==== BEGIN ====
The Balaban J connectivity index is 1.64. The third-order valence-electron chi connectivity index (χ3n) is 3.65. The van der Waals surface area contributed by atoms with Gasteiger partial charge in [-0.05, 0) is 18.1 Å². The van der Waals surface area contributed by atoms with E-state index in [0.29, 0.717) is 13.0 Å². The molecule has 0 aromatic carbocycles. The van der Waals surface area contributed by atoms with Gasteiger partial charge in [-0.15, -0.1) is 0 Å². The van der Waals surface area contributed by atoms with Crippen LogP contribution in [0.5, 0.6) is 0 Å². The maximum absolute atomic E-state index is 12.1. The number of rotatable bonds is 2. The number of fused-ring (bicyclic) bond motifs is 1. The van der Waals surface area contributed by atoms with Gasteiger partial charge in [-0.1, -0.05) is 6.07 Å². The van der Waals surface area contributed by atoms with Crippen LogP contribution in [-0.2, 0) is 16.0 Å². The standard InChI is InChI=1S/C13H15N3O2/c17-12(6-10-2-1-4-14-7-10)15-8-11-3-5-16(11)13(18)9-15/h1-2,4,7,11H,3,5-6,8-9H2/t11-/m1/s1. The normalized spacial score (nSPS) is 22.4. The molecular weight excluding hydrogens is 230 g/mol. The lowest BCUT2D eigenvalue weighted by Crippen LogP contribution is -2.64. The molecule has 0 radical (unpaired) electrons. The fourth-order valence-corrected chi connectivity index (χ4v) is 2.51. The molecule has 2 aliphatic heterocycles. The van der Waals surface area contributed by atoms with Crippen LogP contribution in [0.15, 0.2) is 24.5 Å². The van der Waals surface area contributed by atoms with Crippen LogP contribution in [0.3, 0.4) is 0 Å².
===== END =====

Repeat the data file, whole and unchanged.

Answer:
The Balaban J connectivity index is 1.64. The third-order valence-electron chi connectivity index (χ3n) is 3.65. The van der Waals surface area contributed by atoms with Gasteiger partial charge in [-0.05, 0) is 18.1 Å². The van der Waals surface area contributed by atoms with E-state index in [0.29, 0.717) is 13.0 Å². The molecule has 0 aromatic carbocycles. The van der Waals surface area contributed by atoms with Gasteiger partial charge in [-0.15, -0.1) is 0 Å². The van der Waals surface area contributed by atoms with Crippen LogP contribution in [0.5, 0.6) is 0 Å². The maximum absolute atomic E-state index is 12.1. The number of rotatable bonds is 2. The number of fused-ring (bicyclic) bond motifs is 1. The van der Waals surface area contributed by atoms with Gasteiger partial charge in [-0.1, -0.05) is 6.07 Å². The van der Waals surface area contributed by atoms with Crippen LogP contribution in [-0.2, 0) is 16.0 Å². The standard InChI is InChI=1S/C13H15N3O2/c17-12(6-10-2-1-4-14-7-10)15-8-11-3-5-16(11)13(18)9-15/h1-2,4,7,11H,3,5-6,8-9H2/t11-/m1/s1. The normalized spacial score (nSPS) is 22.4. The molecular weight excluding hydrogens is 230 g/mol. The lowest BCUT2D eigenvalue weighted by Crippen LogP contribution is -2.64. The molecule has 0 radical (unpaired) electrons. The fourth-order valence-corrected chi connectivity index (χ4v) is 2.51. The molecule has 2 aliphatic heterocycles. The van der Waals surface area contributed by atoms with Crippen LogP contribution in [0.15, 0.2) is 24.5 Å². The van der Waals surface area contributed by atoms with Crippen LogP contribution in [0.3, 0.4) is 0 Å².